What are adenoids?
Adenoids are small glands in the throat, at the back of the nose. In children, they help fight infections, but after the age of three, they are no longer needed.
Why take the adenoids out?
This is only done if they are causing problems in children. Symptoms of such problems include:
Enlarged adenoids that cause a blocked nose and difficulty in breathing
Snoring in children
Breathing difficulties during sleep
Frequent ear infections
What are the alternatives to having the adenoids removed?
The adenoids get smaller as you grow older, so nose and ear problems often get better with time. For some children, a steroid nasal spray may help reduce congestion in the nose and adenoids and could be a useful option before considering surgery. Antibiotics are not helpful and produce only temporary relief from the symptoms.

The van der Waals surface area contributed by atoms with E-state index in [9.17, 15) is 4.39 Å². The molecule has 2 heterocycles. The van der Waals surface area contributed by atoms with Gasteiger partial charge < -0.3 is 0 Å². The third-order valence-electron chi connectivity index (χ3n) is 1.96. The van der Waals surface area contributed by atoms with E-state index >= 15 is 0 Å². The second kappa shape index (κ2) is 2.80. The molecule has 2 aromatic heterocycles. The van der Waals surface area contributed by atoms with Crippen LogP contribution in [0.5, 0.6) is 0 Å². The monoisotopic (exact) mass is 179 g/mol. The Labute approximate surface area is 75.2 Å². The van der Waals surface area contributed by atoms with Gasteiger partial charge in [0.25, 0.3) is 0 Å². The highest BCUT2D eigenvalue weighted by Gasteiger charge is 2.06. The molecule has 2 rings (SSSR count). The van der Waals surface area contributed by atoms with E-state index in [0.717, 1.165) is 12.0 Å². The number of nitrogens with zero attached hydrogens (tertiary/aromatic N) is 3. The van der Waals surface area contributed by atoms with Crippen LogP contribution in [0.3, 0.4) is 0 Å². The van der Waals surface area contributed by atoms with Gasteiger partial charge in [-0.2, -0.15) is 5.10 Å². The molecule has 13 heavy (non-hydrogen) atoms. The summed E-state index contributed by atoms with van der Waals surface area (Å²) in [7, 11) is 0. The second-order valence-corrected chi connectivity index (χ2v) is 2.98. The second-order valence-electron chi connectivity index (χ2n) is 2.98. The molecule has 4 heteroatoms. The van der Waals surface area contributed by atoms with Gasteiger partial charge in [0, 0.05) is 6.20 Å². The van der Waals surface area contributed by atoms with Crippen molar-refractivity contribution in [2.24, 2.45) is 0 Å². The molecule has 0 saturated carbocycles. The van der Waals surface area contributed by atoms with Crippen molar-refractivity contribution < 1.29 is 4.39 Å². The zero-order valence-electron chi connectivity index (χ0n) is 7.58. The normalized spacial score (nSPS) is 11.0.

If adenoids are removed because of ear problems, grommets may be put in at the same time to prevent infections in the ear. If the child suffers from sore throat or stop breathing at night, the tonsils may also be removed at the same time.
The adenoids are removed through the mouth by curetting the gland under general anesthesia. The modern method is to remove the adenoids using a microdebrider (Power assisted adenoidedectomy)
The most serious risk associated with adenoidectomy is bleeding. This is, however, very uncommon. After surgery, the child may experience a change in voice, blocked nose, sore ears or sore throat. This is common, and should clear up within a few weeks. Painkillers can be given, as prescribed but avoid aspirin as it could lead to bleeding.